My father had always been a very active man throughout his life. Some would have said in the bygone lexicon of former days that he was a ‘go-getter’. It came with his most favored vocation of a salesman and in his off hours as a gambler. The long road of his existence had wended its way through increasingly frequent bouts of sickness of a Benedrine damaged heart followed by an inevitable demise nested in a condition of exhaustion exacerbated by extended stays in the VA where he ultimately died from their neglect offered up in the form of Mersa. All throughout me own stormy interaction he remained a colossus within which my own shadow was eclipsed. When he died it was a shock that despite the fact of rational probability could not be fathomed by either myself or by my mother.
It took a couple of years for a transition from a state of disbelief to a final acceptance of these facts to be reached within our household and slowly his presence was replaced by a conventional absence of energy and drive. Situations took on a milder form of crisis and as furniture was rearranged and closets slowly emptied, his presence in our lives waned to an occasional moment of guilt or whimsy. I can recall those occasional conversations with my mother in which she had deposed him to the status of another former lost love, whose temporal promise of happiness vied with the intervening sixty years of her sometimes stormy marriage with my father. For my own part, there was a certain burden of guilt that was routinely trotted out like an offering to an older now beneficent god who only demanded occasional recognition to maintain the balance of the universe.
All was well, beyond the expectation in present tense of a slow destruction of our long accustomed lifestyle that was defaulting to the new realities of a Globalized existence. My mother was the sick one now and I was still manning the decks as promised to my father as part of one of his last cognizant dying wishes. This entailed a new career as chef, steward and caregiver. All my own desires for reaching personal goals had been obliterated by the demands of this daily routine of home based work and occasional nights upon a bar stool decompressing from the stress. Strange to say it in hindsight, but his presence in our lives was now after three years notably in absence.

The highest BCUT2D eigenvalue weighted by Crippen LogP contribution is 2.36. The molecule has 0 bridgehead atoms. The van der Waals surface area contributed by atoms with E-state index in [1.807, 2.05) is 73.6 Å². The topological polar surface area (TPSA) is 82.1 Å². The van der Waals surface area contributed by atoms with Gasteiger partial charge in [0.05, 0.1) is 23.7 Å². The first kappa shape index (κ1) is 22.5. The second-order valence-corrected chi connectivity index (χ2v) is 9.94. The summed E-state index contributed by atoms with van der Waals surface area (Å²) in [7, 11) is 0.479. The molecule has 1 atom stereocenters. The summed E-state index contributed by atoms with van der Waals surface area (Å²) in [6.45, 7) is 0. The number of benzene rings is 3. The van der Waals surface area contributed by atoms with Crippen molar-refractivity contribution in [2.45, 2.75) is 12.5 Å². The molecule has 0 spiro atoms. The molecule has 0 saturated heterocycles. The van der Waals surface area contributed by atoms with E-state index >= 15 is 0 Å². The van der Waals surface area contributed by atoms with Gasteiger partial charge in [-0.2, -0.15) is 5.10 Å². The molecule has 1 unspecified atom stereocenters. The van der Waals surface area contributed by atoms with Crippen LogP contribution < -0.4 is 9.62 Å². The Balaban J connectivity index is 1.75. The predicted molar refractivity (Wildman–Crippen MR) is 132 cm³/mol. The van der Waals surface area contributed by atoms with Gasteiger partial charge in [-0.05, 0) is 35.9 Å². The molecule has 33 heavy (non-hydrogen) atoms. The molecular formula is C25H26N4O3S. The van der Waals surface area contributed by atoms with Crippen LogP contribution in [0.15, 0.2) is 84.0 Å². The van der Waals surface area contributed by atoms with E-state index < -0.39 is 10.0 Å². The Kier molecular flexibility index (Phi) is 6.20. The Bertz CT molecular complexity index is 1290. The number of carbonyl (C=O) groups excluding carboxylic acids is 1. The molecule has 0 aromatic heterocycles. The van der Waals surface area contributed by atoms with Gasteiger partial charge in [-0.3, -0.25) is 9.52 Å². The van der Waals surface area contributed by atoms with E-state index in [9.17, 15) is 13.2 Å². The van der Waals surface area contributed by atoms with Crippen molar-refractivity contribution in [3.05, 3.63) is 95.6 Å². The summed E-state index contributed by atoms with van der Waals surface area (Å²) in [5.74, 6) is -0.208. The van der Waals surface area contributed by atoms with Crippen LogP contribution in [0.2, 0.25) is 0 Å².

One morning after waking I awoke to find a curious sight within the lounge room of a three-quarter sized version of my father sitting inertly at rest upon the tattered sofa. Though I wouldn’t say my first reaction was one of shock or horror at this unexpected apparition, it did inspire an overwhelming sense of wonder at this most curious and impossible sight. Having personally seen my father’s lifeless remains ensconced within a cardboard wrapped shroud a moment before immolation, the fact of any physical presence by virtue of a pernicious trick could be ruled out of the question. The apparition was clothed in garish boxer shorts with a two-day growth of beard as would have been expected of my father in his later years. Though this clones unmoving indifference was not comically wide-eyed as one might have expected in some off-market zombie drive exploitation film, the fact of its impeccable likeness could not be dismissed.
Without moving to touch it or test it in any way, it was obvious that my father former earthly form had inexplicable returned to its rightful domain bereft of the driving spirit that was now most obviously permanently errant. My mother was equally at a loss to reconcile this unexpected turn of events. One would have expected some form of connective reaction to have gone immediately into effect at the first glance but judging by the absolute lack of response, nothing. The effigy was not without life however. We found that like a dutiful developmental disadvantaged child it would follow the two of us into another room and stand there as if ready to receive some form of command. Blankly staring at us as if waiting for us to speak to it, a then inertly indifferent to our subsequent verbal responses. This went on for some time over the next few days where we now had once again become a three-some.
A week or two passed and the wonder surrounding the presence of this pint-sized living doll had diminished greatly as just another of the many shabby artifacts of past eras that were strewn about the apartment. The effigy now seemed to be evidencing occasional signs of snippets of spontaneous behavior reminiscent of its former tenant. The locations that it chose to inhabit, the manner of standing and sitting. Even occasionally manhandling items that were significant to its former namesake, my father. It was an odd feeling that this oddity of time and space and nature was attempting to intervene like some cosmic interloper? Insinuating itself into our daily routines as if to say that is was a viable substitute for that monumental physical presence that had once shook the ground with thunder at his every request. The disparity of an all-consuming constant dialogue now long lost in counterpoint to this utterly silent presence was too apparent.
Was this a vehicle of some sort sent from another dimension to serve as a portal for the return of my father to this world? Or was it some form of inexplicable phenomena that is often mentioned under the subject heading of urban legends where fantastic situations are oft recounted but never explained? Whatever the explanation, neither my mother nor might I say was I, encouraged to take the matter outside of our tiny family circle. It was enough to simply adapt and see what might happen much in the way that one’s youth is disparaged by the vagaries of advancing age and conducted to that final earthly portal that holds the key to every mystery with the final solution of death.